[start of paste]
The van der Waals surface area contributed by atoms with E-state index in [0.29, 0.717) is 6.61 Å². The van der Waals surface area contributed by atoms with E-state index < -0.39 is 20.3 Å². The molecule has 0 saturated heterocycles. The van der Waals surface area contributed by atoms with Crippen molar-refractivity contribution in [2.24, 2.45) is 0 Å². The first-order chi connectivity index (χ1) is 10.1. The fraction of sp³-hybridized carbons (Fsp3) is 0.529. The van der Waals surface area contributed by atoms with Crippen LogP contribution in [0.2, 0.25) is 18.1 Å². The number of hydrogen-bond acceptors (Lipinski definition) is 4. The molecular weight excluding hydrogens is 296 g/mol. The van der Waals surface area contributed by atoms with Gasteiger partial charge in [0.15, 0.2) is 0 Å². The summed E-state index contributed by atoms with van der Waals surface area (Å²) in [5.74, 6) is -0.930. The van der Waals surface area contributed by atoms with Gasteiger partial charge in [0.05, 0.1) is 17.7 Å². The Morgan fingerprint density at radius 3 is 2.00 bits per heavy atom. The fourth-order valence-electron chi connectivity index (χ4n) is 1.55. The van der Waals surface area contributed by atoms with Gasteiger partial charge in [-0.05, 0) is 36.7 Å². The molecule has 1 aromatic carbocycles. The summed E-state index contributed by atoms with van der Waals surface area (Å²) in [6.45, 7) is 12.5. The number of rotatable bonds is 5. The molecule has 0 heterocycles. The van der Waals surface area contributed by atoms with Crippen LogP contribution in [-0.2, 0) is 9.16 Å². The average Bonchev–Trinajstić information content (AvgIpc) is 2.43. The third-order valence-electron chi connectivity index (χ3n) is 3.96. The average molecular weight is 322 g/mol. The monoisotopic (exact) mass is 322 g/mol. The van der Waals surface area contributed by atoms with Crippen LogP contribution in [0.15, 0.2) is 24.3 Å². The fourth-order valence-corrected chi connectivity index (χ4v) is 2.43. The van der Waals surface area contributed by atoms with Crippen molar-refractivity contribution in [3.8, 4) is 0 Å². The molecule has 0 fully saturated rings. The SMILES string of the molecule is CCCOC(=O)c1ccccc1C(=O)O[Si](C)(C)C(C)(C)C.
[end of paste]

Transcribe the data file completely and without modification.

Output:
The van der Waals surface area contributed by atoms with E-state index in [0.29, 0.717) is 6.61 Å². The van der Waals surface area contributed by atoms with E-state index < -0.39 is 20.3 Å². The molecule has 0 saturated heterocycles. The van der Waals surface area contributed by atoms with Crippen molar-refractivity contribution in [2.24, 2.45) is 0 Å². The first-order chi connectivity index (χ1) is 10.1. The fraction of sp³-hybridized carbons (Fsp3) is 0.529. The van der Waals surface area contributed by atoms with Crippen LogP contribution in [0.2, 0.25) is 18.1 Å². The number of hydrogen-bond acceptors (Lipinski definition) is 4. The molecular weight excluding hydrogens is 296 g/mol. The van der Waals surface area contributed by atoms with Gasteiger partial charge in [0.15, 0.2) is 0 Å². The summed E-state index contributed by atoms with van der Waals surface area (Å²) in [5.74, 6) is -0.930. The van der Waals surface area contributed by atoms with Gasteiger partial charge in [0.05, 0.1) is 17.7 Å². The Morgan fingerprint density at radius 3 is 2.00 bits per heavy atom. The fourth-order valence-electron chi connectivity index (χ4n) is 1.55. The van der Waals surface area contributed by atoms with Gasteiger partial charge in [-0.05, 0) is 36.7 Å². The molecule has 1 aromatic carbocycles. The summed E-state index contributed by atoms with van der Waals surface area (Å²) in [6.45, 7) is 12.5. The number of rotatable bonds is 5. The molecule has 0 heterocycles. The van der Waals surface area contributed by atoms with Crippen LogP contribution in [-0.2, 0) is 9.16 Å². The average Bonchev–Trinajstić information content (AvgIpc) is 2.43. The third-order valence-electron chi connectivity index (χ3n) is 3.96. The average molecular weight is 322 g/mol. The monoisotopic (exact) mass is 322 g/mol. The van der Waals surface area contributed by atoms with Crippen LogP contribution in [0.15, 0.2) is 24.3 Å². The fourth-order valence-corrected chi connectivity index (χ4v) is 2.43. The van der Waals surface area contributed by atoms with Crippen molar-refractivity contribution in [3.8, 4) is 0 Å². The molecule has 0 fully saturated rings. The SMILES string of the molecule is CCCOC(=O)c1ccccc1C(=O)O[Si](C)(C)C(C)(C)C.